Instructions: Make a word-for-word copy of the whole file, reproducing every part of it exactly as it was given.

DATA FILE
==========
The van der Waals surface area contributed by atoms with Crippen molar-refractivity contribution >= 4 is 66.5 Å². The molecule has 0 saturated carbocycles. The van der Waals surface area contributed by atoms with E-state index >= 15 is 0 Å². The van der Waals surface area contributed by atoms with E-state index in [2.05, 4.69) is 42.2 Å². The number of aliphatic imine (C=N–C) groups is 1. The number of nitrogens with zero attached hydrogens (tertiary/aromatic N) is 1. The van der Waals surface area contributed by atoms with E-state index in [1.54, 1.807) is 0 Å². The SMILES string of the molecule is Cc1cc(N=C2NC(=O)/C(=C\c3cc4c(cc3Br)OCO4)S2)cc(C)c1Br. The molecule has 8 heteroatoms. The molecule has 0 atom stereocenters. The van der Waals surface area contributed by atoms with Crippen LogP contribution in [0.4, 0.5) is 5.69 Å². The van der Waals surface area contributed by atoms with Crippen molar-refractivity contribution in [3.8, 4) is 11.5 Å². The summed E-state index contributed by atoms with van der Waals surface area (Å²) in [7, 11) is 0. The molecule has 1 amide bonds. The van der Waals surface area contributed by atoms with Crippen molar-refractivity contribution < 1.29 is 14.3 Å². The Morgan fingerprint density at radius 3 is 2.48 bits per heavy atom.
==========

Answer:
The van der Waals surface area contributed by atoms with Crippen molar-refractivity contribution >= 4 is 66.5 Å². The molecule has 0 saturated carbocycles. The van der Waals surface area contributed by atoms with E-state index >= 15 is 0 Å². The van der Waals surface area contributed by atoms with E-state index in [2.05, 4.69) is 42.2 Å². The number of aliphatic imine (C=N–C) groups is 1. The number of nitrogens with zero attached hydrogens (tertiary/aromatic N) is 1. The van der Waals surface area contributed by atoms with E-state index in [1.54, 1.807) is 0 Å². The SMILES string of the molecule is Cc1cc(N=C2NC(=O)/C(=C\c3cc4c(cc3Br)OCO4)S2)cc(C)c1Br. The molecule has 8 heteroatoms. The molecule has 0 atom stereocenters. The van der Waals surface area contributed by atoms with Crippen LogP contribution in [0.4, 0.5) is 5.69 Å². The van der Waals surface area contributed by atoms with Crippen molar-refractivity contribution in [3.8, 4) is 11.5 Å². The summed E-state index contributed by atoms with van der Waals surface area (Å²) in [7, 11) is 0. The molecule has 1 amide bonds. The van der Waals surface area contributed by atoms with Crippen molar-refractivity contribution < 1.29 is 14.3 Å². The Morgan fingerprint density at radius 3 is 2.48 bits per heavy atom.